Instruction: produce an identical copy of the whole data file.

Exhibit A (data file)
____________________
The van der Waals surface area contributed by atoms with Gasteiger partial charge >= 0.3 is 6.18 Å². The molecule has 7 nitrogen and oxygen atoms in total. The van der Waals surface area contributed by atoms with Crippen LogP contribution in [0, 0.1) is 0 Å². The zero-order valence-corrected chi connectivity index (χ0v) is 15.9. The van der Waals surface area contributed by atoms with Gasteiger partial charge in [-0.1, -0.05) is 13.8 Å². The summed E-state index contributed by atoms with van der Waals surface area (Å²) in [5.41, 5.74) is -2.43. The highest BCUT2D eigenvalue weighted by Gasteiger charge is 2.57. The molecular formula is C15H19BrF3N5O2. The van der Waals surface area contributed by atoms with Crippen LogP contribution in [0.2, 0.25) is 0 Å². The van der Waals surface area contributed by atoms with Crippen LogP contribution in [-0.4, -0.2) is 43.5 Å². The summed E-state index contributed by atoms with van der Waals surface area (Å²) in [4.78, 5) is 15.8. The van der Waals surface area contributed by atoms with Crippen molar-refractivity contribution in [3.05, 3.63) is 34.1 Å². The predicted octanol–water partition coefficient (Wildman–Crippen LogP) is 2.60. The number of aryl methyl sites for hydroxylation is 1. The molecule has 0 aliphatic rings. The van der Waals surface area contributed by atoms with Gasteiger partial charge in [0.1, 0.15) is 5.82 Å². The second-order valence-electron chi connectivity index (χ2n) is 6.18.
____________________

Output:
The van der Waals surface area contributed by atoms with Gasteiger partial charge >= 0.3 is 6.18 Å². The molecule has 7 nitrogen and oxygen atoms in total. The van der Waals surface area contributed by atoms with Crippen LogP contribution in [0, 0.1) is 0 Å². The zero-order valence-corrected chi connectivity index (χ0v) is 15.9. The van der Waals surface area contributed by atoms with Gasteiger partial charge in [-0.1, -0.05) is 13.8 Å². The summed E-state index contributed by atoms with van der Waals surface area (Å²) in [5.41, 5.74) is -2.43. The highest BCUT2D eigenvalue weighted by Gasteiger charge is 2.57. The molecular formula is C15H19BrF3N5O2. The van der Waals surface area contributed by atoms with Crippen LogP contribution in [0.2, 0.25) is 0 Å². The van der Waals surface area contributed by atoms with Crippen LogP contribution in [-0.4, -0.2) is 43.5 Å². The summed E-state index contributed by atoms with van der Waals surface area (Å²) in [4.78, 5) is 15.8. The van der Waals surface area contributed by atoms with Crippen molar-refractivity contribution in [3.05, 3.63) is 34.1 Å². The predicted octanol–water partition coefficient (Wildman–Crippen LogP) is 2.60. The number of aryl methyl sites for hydroxylation is 1. The molecule has 0 aliphatic rings. The van der Waals surface area contributed by atoms with Gasteiger partial charge in [0.1, 0.15) is 5.82 Å². The second-order valence-electron chi connectivity index (χ2n) is 6.18.